Washington provides some beautiful scenery throughout the year. From mountain peaks to the Columbia River gorge to the beaches of the Pacific Ocean, it’s hard not to find breathtaking landscapes wherever you are in the state.
We are Stacy and Brandon of Pacific North Wanderers and we’ve compiled a list of our favorite hikes. We’ll give you a brief introduction to these places and let you know what makes them special. To read more about each hike click the read more link below it to be taken to the full story on our website.
This is by far our favorite, most memorable hike and camp so far. Shi Shi Beach is part of Olympic National Park and lies along the Pacific Ocean. It’s only accessible by an hour long hike. The 2.5 miles of coastline, far away from any major city, provides hikers with tide pools, sea stacks, caves, sunrises/sunsets, stargazing, and more opportunities. On the south end of the beach is Point of the Arches, an archipelago that reaches into the sea.
Read More: www.pnwanderers.com/blog/shi-shi-beach-trail
Located in the northwest region of Mt. Rainier National Park is Spray Park and Spray Falls. Access to these spots is via a trailhead at the beautiful Lake Mowich area. Bring your rain jacket if you plan on getting close to the falls, which you’re certainly able to do. They call it Spray for a reason! After you’ve spent some time at the falls continue on the trail to Spray Park. An alpine meadow of wildlife, wildflowers and photo opportunities awaits. This is a perfect spot to have lunch!
If you’re of the more daring type, and want to live, err… hike, close to the edge, there’s no better place than Rattlesnake Ledge. Located in the Issaquah Alps this is a 4.4 mile roundtrip hike that provides views of nearby mountains and the lake below. If you’re bringing children or pets along use caution at the top as there’s a 300ft drop off the cliff.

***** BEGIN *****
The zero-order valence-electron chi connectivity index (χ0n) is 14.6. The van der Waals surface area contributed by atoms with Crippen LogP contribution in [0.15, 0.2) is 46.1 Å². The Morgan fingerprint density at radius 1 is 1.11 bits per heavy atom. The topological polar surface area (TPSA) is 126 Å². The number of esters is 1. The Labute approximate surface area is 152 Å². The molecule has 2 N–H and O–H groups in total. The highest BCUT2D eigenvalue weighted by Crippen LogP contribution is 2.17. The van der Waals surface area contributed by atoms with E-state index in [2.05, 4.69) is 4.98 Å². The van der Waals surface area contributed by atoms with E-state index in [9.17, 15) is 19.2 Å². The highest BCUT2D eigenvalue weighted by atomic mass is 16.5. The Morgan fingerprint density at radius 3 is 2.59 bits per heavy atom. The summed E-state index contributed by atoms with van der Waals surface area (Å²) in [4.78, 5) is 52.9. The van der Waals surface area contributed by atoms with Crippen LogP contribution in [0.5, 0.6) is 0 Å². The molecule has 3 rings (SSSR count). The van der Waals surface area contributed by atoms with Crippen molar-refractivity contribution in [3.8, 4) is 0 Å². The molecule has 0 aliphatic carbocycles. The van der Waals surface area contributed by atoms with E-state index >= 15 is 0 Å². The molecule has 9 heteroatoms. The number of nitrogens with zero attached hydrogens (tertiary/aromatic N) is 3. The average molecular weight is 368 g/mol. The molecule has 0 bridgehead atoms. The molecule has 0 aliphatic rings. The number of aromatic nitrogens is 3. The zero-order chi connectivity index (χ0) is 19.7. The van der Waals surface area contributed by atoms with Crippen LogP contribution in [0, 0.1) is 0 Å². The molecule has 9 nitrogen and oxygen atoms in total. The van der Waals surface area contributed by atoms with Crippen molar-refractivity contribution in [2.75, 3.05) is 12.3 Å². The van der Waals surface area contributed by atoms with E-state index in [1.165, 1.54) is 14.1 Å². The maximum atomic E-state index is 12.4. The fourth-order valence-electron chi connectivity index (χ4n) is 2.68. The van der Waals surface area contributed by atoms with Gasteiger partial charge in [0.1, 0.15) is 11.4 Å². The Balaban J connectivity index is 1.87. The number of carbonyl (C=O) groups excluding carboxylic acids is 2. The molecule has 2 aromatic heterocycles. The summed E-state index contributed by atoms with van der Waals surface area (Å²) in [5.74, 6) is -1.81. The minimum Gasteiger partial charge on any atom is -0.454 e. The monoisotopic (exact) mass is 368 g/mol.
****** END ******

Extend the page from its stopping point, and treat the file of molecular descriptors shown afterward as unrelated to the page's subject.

Read More: www.pnwanderers.com/blog/rattlesnake-ledge
Another hike with dangerous cliffs is Oyster Dome. The dome provides breathtaking views of the San Juan Islands, Canadian mountain ranges, and on a clear day you can even see all the way to the Olympics. This is probably the toughest hike in this list but it is doable. The 6.5 mile round trip is steep in spots. Allow 3-4 hours to complete this one.
Read More: www.pnwanderers.com/blog/hiking-oyster-dome
There are many hikes in the region that lead to fire lookouts. This is one of them. The hike is pretty easy and should take you less than an hour to reach the top. Once at the top you can climb the stairs of the lookout tower to a viewing platform high in the sky. You’ll be able to see nearby Mt. Index, Baring Mountain, and more.
This one is more of a bonus. It isn’t your typical hike on a dirt trail that goes on for a few miles. Instead, this is a ¾ mile trail that wraps around a 848-foot monolith. The trail consists of 52 switchbacks and 22 steel bridges. This is a quick and fun hike to the top which overlooks the gorgeous Columbia River gorge. It’s located in Beacon Rock State Park along WA-14, 36 miles east of Vancouver, WA.
Read More: www.pnwanderers.com/blog/beacon-rock-trail
CloudLine ambassadors Justin and Patrice Lavigne live a life less ordinary. They are constantly doing what they love and that involves adventures like thru-hiking the Appalachian Trail in 2011, living in their van for months at a time, spending the summer guiding kids on outdoor adventures at summer camps, writing for Backpacker's Magazine, and in 2015 they thru-hiked New Zealand's long trail, Te Araroa.
Beginning May 1st, 2017 the Lavigne's will be hitting the road in their camper van to speak about their thru-hike of Te Araroa at 31 events across the country.